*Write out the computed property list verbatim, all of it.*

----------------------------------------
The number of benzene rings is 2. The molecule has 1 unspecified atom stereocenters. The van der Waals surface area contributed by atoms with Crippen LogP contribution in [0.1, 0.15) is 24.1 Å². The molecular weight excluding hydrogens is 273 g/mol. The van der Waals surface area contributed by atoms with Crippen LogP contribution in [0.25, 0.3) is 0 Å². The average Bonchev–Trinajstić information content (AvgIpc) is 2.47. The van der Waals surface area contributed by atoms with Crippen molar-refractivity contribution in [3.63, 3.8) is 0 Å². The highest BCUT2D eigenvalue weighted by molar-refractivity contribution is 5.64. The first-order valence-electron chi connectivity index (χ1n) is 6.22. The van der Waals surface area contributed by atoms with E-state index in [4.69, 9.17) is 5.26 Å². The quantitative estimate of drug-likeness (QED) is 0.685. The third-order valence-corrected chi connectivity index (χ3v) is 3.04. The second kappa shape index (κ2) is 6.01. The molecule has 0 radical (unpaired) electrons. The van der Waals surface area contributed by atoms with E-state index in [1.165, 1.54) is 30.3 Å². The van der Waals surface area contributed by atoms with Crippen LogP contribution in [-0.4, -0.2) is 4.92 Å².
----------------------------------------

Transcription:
The number of benzene rings is 2. The molecule has 1 unspecified atom stereocenters. The van der Waals surface area contributed by atoms with Crippen LogP contribution in [0.1, 0.15) is 24.1 Å². The molecular weight excluding hydrogens is 273 g/mol. The van der Waals surface area contributed by atoms with Crippen LogP contribution in [0.25, 0.3) is 0 Å². The average Bonchev–Trinajstić information content (AvgIpc) is 2.47. The van der Waals surface area contributed by atoms with Crippen molar-refractivity contribution in [3.63, 3.8) is 0 Å². The highest BCUT2D eigenvalue weighted by molar-refractivity contribution is 5.64. The first-order valence-electron chi connectivity index (χ1n) is 6.22. The van der Waals surface area contributed by atoms with E-state index in [4.69, 9.17) is 5.26 Å². The quantitative estimate of drug-likeness (QED) is 0.685. The third-order valence-corrected chi connectivity index (χ3v) is 3.04. The second kappa shape index (κ2) is 6.01. The molecule has 0 radical (unpaired) electrons. The van der Waals surface area contributed by atoms with E-state index in [1.165, 1.54) is 30.3 Å². The van der Waals surface area contributed by atoms with Crippen LogP contribution in [-0.4, -0.2) is 4.92 Å².